Don’t expect brokers to disclose square footage

Any broker who provides a listing’s square footage verbally or in writing — even with a disclaimer — has to be chastened by one buyer’s latest victory.

As the indefatigable Christine Haughney reported in yesterday’s New York Times, a couple who sued a major Brooklyn developer over 109 “missing” square feet in a condo just walked away with their deposit plus $150,000 Continue reading

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Experts weigh in on ‘why’ of numbers, but how?

Jonathan Miller of the Miller-Samuel appraisal firm released the latest statistics in his report for Prudential Douglas Elliman on Friday.

So did Greg Heym from Halstead.  And Pamela Liebman from Corcoran.

Housing price and sales statistics are regularly released by a number of others, including Case-Shiller, Radar Logic, the National Association of Realtors, PropertyShark.com and CoreLogic.

Invariably, the experts also explain the numbers.  My advice is not to put an excessive amount of stock in what they say, Continue reading

Hard to ignore, VOWs face uncertain future here

Boston-based CondoDomain, a Web-based discount real estate brokerage, is now a member of the Real Estate Board of New York, offering offers a VOW (Virtual Office Web site), reports the Real Deal. That means that customers who log onto the company’s New York site can browse through the listings in REBNY’s database, which is far from comprehensive.

CondoDomain founder and  told the Real Deal that the appearance of VOWs in New York City has opened the floodgates for new companies like his to penetrate the lucrative New York City market.

“The VOW will lay the groundwork for companies like ours to come in and compete,” CEO Anthony Longo told the publication. Continue reading

Some firms seem to treat brokers like employees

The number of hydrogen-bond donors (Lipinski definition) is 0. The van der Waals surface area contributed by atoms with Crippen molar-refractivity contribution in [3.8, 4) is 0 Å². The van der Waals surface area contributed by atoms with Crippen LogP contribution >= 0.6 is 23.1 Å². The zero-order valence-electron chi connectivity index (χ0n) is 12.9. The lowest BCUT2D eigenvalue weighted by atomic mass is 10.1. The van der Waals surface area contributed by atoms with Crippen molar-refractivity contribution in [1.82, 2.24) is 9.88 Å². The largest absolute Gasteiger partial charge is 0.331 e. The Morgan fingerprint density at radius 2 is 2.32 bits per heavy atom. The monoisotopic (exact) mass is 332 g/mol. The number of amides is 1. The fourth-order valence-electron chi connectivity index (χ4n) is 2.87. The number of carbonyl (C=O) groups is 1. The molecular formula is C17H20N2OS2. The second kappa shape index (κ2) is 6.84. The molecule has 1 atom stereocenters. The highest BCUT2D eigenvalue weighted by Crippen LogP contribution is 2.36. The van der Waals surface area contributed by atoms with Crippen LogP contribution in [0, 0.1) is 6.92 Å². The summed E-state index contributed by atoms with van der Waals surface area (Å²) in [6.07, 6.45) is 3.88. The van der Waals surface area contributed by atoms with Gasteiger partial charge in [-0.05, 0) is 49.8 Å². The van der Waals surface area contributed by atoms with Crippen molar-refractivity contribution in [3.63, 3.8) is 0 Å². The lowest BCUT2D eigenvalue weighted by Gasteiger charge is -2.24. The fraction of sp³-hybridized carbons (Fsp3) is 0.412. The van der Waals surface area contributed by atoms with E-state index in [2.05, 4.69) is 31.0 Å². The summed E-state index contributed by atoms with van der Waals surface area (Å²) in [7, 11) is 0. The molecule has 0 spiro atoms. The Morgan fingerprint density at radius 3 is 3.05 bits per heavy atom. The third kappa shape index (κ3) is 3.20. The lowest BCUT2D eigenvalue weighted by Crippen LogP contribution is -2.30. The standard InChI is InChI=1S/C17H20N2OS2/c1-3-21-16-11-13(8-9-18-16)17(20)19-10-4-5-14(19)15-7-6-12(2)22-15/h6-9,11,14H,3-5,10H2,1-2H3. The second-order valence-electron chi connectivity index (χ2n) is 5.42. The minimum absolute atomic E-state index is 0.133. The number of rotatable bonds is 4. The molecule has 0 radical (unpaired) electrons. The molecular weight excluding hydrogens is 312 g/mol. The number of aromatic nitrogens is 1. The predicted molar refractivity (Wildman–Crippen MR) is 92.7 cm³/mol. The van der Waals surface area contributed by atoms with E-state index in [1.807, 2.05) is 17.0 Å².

As independent contractors, good real estate brokers work hard. (Flickr photo by Christolakis.)

A New York Times front-page article on the IRS cracking down on companies that blur the line between independent contractors and employees caught my eye.  Some brokerage firms nudge that line all the time. Continue reading

Year-end numbers give hope for cautious optimism

For the first time since the market collapsed in late 2008, sales activity and inventory in Manhattan stand at near normal levels, according to market reports compiled by Crain’s and others.

Among the highlights was a continued increase in Continue reading

Manhattan needs a true MLS, not an impostor

One of the city’s bigger brokerages announced last week that it has established a Virtual Office Web site (VOW), which many see as a step toward a Multiple Listings Service (MLS) providing buyers with access to essentially all exclusive listings in the city.

Although the announcement by Halstead Property sounds like a voluntary initiative, the action results from a federal law that goes into effect this year.  In fact, the toothless Real Estate Board of New York (REBNY) has instructed its member firms (of which mine is one) to comply with the law, according to a commenter on the Real Deal Web site, where I first saw the announcement.

The Corcoran Group has been silent on any of its VOW plans, but Prudential Douglas Elliman says it is in the game.  Continue reading

Manhattan’s Q3 sales rise, but not over Q3 of 2008

This chart from the Real Deal on the Manhattan market in the 3rd Quarter says it all.

After a year of declines in Manhattan co-op and condominium sales, the residential market has perked up enough for real estate appraisers and brokers at least to debate the question on the minds of many New Yorkers: Has the market reached a bottom yet?

Market reports released today showed that during this year’s third quarter, July through September, the number of sales rose steeply from the second quarter, but remained below the levels of last year’s third quarter, according to the New York Times. Continue reading